MINNEAPOLIS, May 18 (UPI) -- Minnesota Timberwolves General Manager David Kahn said Wednesday comments he made implying the NBA draft lottery is fixed were meant as a joke.
The Timberwolves, who finished with the NBA's worst record at 17-65, nevertheless will pick second in next month's NBA draft after losing a lottery to the Cleveland Cavaliers. Minnesota had a 25 percent chance of drawing the top pick.
The Cavs were represented on the stage at the event by 14-year-old Nick Gilbert, the son of Cavaliers owner Dan Gilbert, who has a rare nerve disorder.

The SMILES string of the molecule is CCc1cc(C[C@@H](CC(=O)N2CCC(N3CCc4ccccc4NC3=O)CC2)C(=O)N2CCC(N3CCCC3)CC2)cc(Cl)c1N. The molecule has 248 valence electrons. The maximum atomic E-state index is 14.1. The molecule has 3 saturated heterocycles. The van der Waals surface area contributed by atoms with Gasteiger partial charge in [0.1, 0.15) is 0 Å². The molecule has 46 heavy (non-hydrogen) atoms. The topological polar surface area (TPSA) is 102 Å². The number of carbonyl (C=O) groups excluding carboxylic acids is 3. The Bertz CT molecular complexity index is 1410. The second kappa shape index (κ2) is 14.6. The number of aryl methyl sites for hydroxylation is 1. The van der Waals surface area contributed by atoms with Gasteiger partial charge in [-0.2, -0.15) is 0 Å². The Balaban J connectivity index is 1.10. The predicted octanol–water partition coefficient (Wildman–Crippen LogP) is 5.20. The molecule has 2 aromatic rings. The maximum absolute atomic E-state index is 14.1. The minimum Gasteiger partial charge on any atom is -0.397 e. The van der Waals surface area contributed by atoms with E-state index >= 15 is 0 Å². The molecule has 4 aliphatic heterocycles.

"I also feel strongly that once the 14-year-old kid hit the dais with us, we were dead," Kahn told reporters after the event. "There was no way. This league has a habit, and I'm just going to say a habit, of producing some pretty incredible story lines."
After an outpouring of complaints from basketball fans, Kahn told the Minneapolis Star Tribune he was "astonished" at the reaction. His comments were meant as a joke and reporters who were there took them that way, he said.
"It was completely meant in a light-hearted fashion," Kahn said. "And it was received as such."
The Timberwolves have an unlucky history in the draft lottery. They have entered the lottery four times with the first- or second-best odds (1992, 1993, 2010, 2011) and have failed to nab the top pick each time.